Teach children how to Name it, Tame it, and Reframe it. Making appropriate movements between activities requires children to stop and start activities when someone else says so. Stopping, in particular, can be frustrating for young children. You can help children learn to handle their frustration by teaching them the steps to Name it, Tame it, and Reframe it:

  1. Name it. Tell children that when they feel an unpleasant emotion, they should take time to identify it.
    • Give children an example of what naming an emotion looks like. For example, you can say, “If I don’t want center time to be over because it’s time for lunch, I might feel frustrated,” or “If I don’t want to stop drawing because I’m not done with my picture, I might feel frustrated.”
  1. Tame it. Once children have identified what they are feeling, tell them to take a few deep breaths or count to five to help themselves feel better.
    • For example, you can say, “When I feel frustrated, I count to five to help myself feel better.”
  1. Reframe it. After children have calmed down, tell them to reframe the situation in a positive way. For example, they can focus on the next activity or on coming back to what they are doing later.
    • Give children examples of how to reframe a situation. For example you can say, “When I don’t want center time to be over because it’s lunchtime, I feel frustrated, but I am also hungry at lunchtime and so once I leave the center I can eat,” or “When I don’t want to stop drawing because I’m not done with my picture, I feel frustrated, but I can save it for later and finish my picture during free time.”

Post a chart like the one below in your classroom to help remind children of these steps.

NAME IT


What are you feeling?

TAME IT


Take a few deep breaths or count to five.

REFRAME IT


How can I think about this in a positive way?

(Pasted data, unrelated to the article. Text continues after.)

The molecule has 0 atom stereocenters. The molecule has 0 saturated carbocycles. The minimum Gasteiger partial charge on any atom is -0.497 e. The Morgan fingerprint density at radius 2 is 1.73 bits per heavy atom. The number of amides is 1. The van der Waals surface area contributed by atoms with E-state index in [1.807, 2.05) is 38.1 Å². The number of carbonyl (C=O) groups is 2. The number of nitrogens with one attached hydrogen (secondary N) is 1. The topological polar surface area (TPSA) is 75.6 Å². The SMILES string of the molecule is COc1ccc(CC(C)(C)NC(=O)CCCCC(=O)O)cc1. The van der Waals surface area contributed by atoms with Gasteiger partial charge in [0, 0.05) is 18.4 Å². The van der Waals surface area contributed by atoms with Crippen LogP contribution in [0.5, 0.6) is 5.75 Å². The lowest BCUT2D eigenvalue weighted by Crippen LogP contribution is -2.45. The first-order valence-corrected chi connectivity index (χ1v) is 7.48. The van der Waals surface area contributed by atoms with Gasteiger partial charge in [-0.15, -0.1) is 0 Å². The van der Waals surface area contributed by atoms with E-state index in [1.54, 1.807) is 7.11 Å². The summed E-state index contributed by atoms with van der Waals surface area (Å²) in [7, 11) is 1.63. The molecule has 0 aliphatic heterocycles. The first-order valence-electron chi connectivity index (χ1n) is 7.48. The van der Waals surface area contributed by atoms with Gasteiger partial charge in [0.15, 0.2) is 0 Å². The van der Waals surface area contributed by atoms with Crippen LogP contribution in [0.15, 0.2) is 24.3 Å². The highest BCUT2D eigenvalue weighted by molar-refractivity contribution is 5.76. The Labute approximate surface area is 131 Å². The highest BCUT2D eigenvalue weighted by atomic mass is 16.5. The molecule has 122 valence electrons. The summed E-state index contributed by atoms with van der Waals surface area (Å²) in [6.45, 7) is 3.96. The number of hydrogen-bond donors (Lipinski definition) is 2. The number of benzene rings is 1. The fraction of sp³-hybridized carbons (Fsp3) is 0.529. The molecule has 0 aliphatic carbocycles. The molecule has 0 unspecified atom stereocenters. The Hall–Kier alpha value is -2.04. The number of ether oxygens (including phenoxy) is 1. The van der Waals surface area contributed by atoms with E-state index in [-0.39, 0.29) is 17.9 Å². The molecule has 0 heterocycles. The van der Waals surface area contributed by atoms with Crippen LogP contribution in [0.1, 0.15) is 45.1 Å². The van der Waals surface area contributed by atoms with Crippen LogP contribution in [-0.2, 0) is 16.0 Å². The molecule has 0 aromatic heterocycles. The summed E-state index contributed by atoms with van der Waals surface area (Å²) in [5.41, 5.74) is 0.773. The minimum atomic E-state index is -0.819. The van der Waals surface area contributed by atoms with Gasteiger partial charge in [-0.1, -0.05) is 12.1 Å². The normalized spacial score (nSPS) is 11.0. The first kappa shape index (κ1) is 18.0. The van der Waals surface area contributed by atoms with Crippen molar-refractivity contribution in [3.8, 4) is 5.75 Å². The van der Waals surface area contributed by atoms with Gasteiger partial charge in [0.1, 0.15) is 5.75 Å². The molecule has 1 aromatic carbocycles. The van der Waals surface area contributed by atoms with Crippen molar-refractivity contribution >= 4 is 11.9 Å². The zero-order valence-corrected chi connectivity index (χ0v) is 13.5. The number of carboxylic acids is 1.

This strategy was adapted from, Mulcahy, W. (2012). Zach gets frustrated. Minneapolis, MN: Free Spirit Publishing Inc.


Pinpoint, prune, and plan for transitions. All transitions should be scheduled and part of a daily routine. It is helpful to remove unnecessary transitions from the daily schedule and make sure there is a plan in place to help children transition from one activity to the next. You can create opportunities for successful transitions through these three strategies:

 

  • Pinpoint. Review your class’s schedule to identify transition points.
  • Prune. Think about whether you can adapt or eliminate any of the daily transitions. Aim to reduce the number of transitions so that only essential ones remain.
  • Plan. For each essential transition, create a plan for the transition time. For example, let children know that if they finish their worksheet early, they can read a book, draw at their desk, or work on a puzzle by themselves while they wait for the next activity (see Tip 4 for more ideas).

Help children prepare for transitions. To make appropriate transitions between activities, children need to use several skills that they are still developing, like following directions and showing patience. To help children learn how to do this, try these three steps:

  1. Attention. Make sure you have children’s attention before telling them about a transition. You can use your favorite attention grabber to get their attention (check out Tip 2 under “Listens and follows directions” for more ideas). Before using an attention grabber in the classroom, make sure you model it several times so children understand it signals that their attention is needed. To reach all children, it is also helpful to use verbal and nonverbal attention grabber such as:
    • Verbal Attention Grabber. “Hocus pocus, everyone focus,” or “Tootsie roll, lollipop, we’ve been talking, now let’s stop!”
    • Visual Attention Grabber. Dim the lights or use a picture of a stop sign.
    • Auditory Attention Grabber. Ring a bell, play a song, or speak more and more softly so that children must be quiet to hear what you are saying.